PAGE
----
In re Marriage of Crouch.
2021 COA 3. No. 19CA2084. Family Law—Modification of Decision-Making Responsibility—Medical Decisions—Burden of Proof—Religion—Endangerment Standard.
January 14, 2021
The parties are divorced. Their parenting plan provides for joint medical decision-making and that, absent their mutual agreement or court order, their children won’t be vaccinated. Father filed a motion to modify the parenting plan to allow him sole medical decision-making responsibility and to vaccinate the children. Mother objected based, in part, on her religious beliefs. Following a hearing, the district court found that remaining unvaccinated endangers the children’s health, but based on mother’s objection, it required father to prove substantial harm to the children to overcome mother’s right to exercise religion freely. The court further found that father failed to meet the additional burden and denied his motion.
On appeal, father argued that the trial court erred by making inconsistent findings under the endangerment standard. Here, when considering father’s request to modify the allocation of decision-making responsibility between him and mother, the court erred by imposing a heightened burden on father to show substantial harm, which is a burden only relevant to show a compelling state interest under a strict scrutiny analysis. Instead, once the court found that father met his burden to show that the failure to vaccinate endangers the children’s physical health and the risks of vaccination are extremely low compared to its benefits, it should have proceeded to consider whether the harm likely to be caused by changing decision-making responsibility outweighed the benefits to the children.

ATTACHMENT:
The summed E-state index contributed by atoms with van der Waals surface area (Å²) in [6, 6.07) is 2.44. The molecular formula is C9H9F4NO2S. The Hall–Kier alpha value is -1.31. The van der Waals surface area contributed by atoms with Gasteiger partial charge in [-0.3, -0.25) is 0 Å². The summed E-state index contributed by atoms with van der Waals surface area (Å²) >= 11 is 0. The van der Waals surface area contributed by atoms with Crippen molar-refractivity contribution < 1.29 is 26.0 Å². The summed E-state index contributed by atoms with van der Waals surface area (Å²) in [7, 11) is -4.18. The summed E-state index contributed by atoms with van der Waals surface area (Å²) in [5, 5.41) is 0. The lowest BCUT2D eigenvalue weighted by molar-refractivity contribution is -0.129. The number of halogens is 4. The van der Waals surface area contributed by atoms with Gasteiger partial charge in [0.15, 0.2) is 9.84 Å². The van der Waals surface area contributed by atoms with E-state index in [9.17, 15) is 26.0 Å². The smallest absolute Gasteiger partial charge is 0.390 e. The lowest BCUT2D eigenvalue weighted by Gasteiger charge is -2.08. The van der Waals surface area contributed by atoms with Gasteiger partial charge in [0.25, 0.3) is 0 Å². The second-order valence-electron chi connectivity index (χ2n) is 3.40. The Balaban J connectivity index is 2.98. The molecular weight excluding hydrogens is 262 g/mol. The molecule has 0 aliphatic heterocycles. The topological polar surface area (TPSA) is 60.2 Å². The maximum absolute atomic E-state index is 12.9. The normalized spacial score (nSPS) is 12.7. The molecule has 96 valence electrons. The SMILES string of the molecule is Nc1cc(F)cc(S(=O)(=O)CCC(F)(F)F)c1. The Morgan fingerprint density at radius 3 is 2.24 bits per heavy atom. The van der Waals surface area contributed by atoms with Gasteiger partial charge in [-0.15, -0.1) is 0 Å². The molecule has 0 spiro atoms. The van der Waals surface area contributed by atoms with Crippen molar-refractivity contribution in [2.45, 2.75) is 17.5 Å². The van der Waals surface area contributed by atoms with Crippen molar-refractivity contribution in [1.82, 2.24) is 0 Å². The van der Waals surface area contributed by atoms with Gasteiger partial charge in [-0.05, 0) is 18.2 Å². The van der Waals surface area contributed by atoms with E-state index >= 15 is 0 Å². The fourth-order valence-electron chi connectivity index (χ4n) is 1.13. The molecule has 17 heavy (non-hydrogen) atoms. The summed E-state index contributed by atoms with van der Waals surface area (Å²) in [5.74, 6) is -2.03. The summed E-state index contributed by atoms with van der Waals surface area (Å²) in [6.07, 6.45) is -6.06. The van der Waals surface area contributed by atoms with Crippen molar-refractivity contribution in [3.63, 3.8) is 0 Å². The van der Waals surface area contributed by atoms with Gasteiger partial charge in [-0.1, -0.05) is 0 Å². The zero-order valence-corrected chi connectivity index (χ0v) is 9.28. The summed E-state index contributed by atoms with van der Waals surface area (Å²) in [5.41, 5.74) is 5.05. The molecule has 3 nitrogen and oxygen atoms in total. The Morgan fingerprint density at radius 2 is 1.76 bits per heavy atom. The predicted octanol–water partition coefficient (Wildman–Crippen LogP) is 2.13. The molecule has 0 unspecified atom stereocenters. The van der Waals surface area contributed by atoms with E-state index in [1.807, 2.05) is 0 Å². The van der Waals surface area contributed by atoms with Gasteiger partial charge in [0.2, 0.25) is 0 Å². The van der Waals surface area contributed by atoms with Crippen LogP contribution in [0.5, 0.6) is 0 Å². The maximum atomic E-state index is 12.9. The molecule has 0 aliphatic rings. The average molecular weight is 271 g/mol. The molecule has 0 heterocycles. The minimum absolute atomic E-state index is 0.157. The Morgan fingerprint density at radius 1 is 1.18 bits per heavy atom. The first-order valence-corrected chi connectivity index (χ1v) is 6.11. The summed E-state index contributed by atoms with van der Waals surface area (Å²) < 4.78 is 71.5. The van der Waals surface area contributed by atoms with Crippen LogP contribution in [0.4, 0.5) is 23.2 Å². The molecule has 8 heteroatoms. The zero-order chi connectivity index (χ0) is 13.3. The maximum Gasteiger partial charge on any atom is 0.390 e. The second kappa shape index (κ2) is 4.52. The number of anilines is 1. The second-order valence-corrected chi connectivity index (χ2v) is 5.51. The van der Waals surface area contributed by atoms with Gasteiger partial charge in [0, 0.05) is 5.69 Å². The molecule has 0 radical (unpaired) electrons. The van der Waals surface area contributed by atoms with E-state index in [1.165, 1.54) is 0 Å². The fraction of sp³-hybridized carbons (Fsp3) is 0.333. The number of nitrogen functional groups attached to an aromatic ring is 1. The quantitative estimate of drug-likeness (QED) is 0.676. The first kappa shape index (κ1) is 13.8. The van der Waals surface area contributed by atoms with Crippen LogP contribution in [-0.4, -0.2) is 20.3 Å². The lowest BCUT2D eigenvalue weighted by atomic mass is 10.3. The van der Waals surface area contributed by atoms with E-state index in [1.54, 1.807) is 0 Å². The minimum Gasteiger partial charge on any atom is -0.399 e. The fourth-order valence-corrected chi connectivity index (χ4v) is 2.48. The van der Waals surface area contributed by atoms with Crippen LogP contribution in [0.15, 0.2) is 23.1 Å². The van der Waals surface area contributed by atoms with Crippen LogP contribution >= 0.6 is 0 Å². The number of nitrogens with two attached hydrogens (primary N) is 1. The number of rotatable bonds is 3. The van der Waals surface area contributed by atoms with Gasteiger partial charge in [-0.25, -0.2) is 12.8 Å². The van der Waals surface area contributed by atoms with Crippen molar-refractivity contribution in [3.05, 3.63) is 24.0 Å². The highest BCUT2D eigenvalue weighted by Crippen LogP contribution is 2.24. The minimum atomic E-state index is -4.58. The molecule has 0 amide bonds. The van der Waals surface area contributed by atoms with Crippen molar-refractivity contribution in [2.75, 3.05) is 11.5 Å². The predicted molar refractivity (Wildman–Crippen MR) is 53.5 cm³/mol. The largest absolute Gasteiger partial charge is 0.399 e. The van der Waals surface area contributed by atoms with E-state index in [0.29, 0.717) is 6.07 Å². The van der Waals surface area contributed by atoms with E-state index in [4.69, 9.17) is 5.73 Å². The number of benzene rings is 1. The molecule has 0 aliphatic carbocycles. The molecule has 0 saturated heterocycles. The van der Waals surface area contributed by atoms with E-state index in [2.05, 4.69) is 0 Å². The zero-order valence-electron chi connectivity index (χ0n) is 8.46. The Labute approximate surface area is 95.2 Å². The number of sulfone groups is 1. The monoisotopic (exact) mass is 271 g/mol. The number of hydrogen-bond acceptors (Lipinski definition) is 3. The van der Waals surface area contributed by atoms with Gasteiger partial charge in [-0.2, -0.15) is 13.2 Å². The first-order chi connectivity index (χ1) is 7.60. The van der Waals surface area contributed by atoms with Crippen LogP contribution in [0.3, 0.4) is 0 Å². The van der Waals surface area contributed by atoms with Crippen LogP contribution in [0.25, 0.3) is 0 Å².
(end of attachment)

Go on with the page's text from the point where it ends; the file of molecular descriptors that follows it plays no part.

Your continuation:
Father also argued that the district court erred by failing to apply a strict scrutiny analysis to mother’s religious rights objection. Based on the above reasoning that a strict scrutiny analysis is not required when allocating decision-making responsibility between parents, the Court of Appeals rejected this claim.
Father also contended that the district court erred by not recognizing his constitutional rights to parent and travel, and by failing to properly weigh his and mother’s competing rights. On remand, the parents’ constitutional rights should be considered like any other factor that informs whether the harm likely to be caused by a reallocation of decision-making responsibility is outweighed by the advantage of the change.
The order was reversed and the case was remanded for the court to reconsider father’s motion by applying the endangerment standard consistent with this opinion.